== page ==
Monkey puzzle: how our primate collection is helping research into brain evolution

Many people hit the gym if they need muscle, but not Dr Magdalena Muchlinski (Magda) and her students, Holden Hemingway and Heidi Vollrath.  This research team from the University of Kentucky travelled to Edinburgh for a month-long stay working with researchers and support staff at National Museums Scotland, collecting muscle data on the most extensive and impressive primate collection in the UK and mainland Europe.

Magda with her students Heidi and Holden
Magda with her students Heidi and Holden.

Magda is interested in brain evolution. What do monkeys and muscles have to do with brain evolution, you might be thinking? Well, Magda thinks that muscle is the key to understanding how primates (including humans) can afford a large brain.

The growth and maintenance of the brain require substantial investments of energy. One of the most defining characteristics for primates is large brain size relative to body size. Yet, despite having larger brains, human and nonhuman primates do not show an increase in their basal metabolic rate (a measure of energy utilisation by the body) compared to that of other mammals, raising the question of how the high energetic cost of such large brains is met. This trend suggests that there is a trade-off with another energy-demanding tissue in the body when brain size increases; if we are not using more energy overall, then energy that could be invested in another part of our body is instead likely being utilised to fuel our large brains. Magda’s research shows that primates have low muscle mass when compared to other animals, and humans, who have the most notably large brain size, show a 50% reduction in overall muscle mass when compared with other mammals of similar size. This research therefore tests the hypothesis that skeletal muscle is in direct competition with the brain for glucose and oxygen.

Different tissues have different metabolic rates. © Dr Magdalena Muchlinski.
Different tissues have different metabolic rates. © Dr Magdalena Muchlinski.

If the brain does constrain muscle mass, then:

  1. larger brains should be associated with decreased skeletal muscle mass;
  2. the percentage of type I muscle fibres (a type of muscle cell that uses energy in a similar fashion to brain cells) should show a relative decrease in relation to larger brain size; and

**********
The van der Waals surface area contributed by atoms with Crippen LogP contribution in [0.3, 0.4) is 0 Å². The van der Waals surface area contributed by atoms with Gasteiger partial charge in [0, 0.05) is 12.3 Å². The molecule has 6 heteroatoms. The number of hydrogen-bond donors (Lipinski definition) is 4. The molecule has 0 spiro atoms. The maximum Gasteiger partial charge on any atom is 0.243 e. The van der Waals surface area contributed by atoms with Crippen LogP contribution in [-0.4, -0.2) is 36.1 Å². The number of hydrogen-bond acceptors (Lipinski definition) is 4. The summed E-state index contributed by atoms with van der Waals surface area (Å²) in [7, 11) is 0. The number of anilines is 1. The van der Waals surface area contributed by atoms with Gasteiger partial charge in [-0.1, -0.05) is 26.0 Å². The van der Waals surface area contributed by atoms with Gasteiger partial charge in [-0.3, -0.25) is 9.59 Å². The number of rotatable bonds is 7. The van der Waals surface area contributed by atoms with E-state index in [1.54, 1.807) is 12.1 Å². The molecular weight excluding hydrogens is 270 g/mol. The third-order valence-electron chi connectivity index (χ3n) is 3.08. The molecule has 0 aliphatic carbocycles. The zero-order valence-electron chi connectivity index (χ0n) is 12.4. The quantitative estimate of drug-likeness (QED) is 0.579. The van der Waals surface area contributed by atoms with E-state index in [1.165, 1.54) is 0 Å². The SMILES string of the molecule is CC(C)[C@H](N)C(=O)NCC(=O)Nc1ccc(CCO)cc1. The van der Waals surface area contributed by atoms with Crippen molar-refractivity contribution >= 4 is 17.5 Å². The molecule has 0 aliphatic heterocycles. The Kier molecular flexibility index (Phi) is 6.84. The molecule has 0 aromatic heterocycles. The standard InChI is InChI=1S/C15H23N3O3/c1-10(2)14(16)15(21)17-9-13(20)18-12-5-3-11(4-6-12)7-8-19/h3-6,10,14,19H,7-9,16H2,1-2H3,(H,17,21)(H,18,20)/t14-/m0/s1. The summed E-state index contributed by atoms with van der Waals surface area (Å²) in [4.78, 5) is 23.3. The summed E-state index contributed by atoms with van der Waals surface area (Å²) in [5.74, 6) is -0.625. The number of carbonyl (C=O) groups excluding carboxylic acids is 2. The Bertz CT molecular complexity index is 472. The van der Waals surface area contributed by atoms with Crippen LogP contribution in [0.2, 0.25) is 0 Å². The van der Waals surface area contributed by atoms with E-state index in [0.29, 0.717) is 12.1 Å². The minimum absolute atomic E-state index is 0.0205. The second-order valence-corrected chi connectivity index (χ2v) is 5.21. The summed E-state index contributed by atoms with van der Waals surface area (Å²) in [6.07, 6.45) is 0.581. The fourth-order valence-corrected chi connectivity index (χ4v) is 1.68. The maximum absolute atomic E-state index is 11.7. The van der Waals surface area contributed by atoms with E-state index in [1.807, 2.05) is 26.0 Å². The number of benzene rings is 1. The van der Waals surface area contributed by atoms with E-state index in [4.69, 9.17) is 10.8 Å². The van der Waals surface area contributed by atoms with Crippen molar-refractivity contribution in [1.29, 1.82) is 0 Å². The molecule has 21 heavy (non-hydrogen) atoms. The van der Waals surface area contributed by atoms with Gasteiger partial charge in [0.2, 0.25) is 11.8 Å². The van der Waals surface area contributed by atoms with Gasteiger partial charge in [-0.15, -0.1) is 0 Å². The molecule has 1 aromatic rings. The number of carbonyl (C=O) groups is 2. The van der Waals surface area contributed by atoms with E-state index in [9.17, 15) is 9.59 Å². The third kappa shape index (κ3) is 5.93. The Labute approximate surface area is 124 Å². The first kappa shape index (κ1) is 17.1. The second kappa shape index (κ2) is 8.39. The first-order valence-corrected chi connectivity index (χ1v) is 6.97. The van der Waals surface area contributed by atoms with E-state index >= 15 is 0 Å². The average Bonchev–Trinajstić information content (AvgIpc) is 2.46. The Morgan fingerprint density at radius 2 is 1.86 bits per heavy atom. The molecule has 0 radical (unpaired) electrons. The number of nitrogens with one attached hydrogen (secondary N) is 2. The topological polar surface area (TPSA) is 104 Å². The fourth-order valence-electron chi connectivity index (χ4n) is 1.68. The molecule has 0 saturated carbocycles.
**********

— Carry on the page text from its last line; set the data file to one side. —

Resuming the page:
3. muscle mass development should be suppressed until brain growth is complete, and once complete, there should be an increase in muscle mass development.

National Museums Scotland has one of the most impressive primate collections that Magda has worked with. She has travelled throughout the US and abroad collecting data, but has never seen anything quite as amazing as the collection housed here in Edinburgh. The data collected will be used to test all three hypotheses presented above about how the brain may constrain muscle mass. She cannot wait to “crunch” the numbers and see what she finds.

The team working in the lab at the National Museums Collection Centre.
The team working in the lab at the National Museums Collection Centre.

Magda has been interested in primate anatomy and has been collecting data on primate body composition (muscle, bone, fat) for almost two decades now.  You would think that she has seen it all, but in Scotland Magda not only obtained tissues and data from rare primates, but was also able to check something off her “bucket list”.  As a dedicated anatomist, the one primate she has wanted to dissect her whole career has been the howler monkey. Howlers are from South American and are the loudest land mammal – their vocalisations can be heard clearly up to five kilometres away.  These vocalisations are produced by their unique laryngeal anatomy. Magda found the anatomy fascinating and will forever cherish the opportunity to examine these wonderful animals from outside in.

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